Wildlife officials attempted to trap the cougar at least four times since it killed two alpacas at the north end last December, but were not successful. Just a few days before killing the cougar, they set the trap at the home of Karen and Herb Beck on Cove Road. The Becks had experienced an attack that injured their miniature donkeys late last month. Their vet believed the cougar had attacked the animals, but a visiting WDFW wildlife officer suspected coyotes, Karen Beck said at the time. Last week, Herb Beck said the female donkey needed to be euthanized because of her wounds, despite repeat vet visits, and they buried her Monday, Aug, 7. Just a few days later, either late Thursday or early Friday, the cougar attacked and killed the Becks’ remaining donkey. Wildlife officials set the trap up on the Becks’ property on Friday, Aug. 11, but the cougar did not return. However, it did travel down near Cemetery Road, where it killed two other donkeys over the weekend. The officer retrieved the trap from the Becks and set it up at the site of the most predations. Last Tuesday morning, the owner reported that the cougar had entered the trap, and a WDFW officer returned to Vashon, shot the cougar and removed it from the island, Chandler said. The animal weighed 145 pounds and was between 2 1/2 and 3 years old.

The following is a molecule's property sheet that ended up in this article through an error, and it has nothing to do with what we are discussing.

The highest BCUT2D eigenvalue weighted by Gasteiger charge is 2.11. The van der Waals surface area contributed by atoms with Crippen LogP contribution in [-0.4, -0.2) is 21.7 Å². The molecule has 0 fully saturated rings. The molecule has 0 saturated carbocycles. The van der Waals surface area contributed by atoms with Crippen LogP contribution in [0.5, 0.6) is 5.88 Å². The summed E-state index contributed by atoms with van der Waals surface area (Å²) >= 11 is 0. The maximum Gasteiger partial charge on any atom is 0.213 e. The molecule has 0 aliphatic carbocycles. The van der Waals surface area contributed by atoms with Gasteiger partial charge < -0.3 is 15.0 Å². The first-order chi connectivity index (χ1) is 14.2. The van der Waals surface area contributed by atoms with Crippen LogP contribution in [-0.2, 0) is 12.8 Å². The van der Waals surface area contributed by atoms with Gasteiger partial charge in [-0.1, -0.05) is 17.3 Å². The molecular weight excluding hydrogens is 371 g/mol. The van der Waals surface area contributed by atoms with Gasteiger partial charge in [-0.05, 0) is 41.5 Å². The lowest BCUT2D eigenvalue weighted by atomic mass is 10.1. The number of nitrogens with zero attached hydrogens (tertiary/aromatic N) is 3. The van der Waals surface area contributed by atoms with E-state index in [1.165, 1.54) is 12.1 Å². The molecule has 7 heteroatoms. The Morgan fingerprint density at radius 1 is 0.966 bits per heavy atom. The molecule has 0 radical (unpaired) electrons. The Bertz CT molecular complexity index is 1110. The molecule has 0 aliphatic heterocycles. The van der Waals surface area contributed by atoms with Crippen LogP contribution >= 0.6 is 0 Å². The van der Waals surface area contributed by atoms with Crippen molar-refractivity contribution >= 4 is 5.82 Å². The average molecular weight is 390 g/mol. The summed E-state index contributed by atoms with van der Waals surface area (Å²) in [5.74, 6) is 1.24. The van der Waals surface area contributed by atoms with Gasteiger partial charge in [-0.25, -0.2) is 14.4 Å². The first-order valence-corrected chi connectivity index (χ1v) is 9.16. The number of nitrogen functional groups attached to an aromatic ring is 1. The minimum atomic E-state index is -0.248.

“He was in great shape,” Chandler added. “He was a really good looking cat, a youngster.”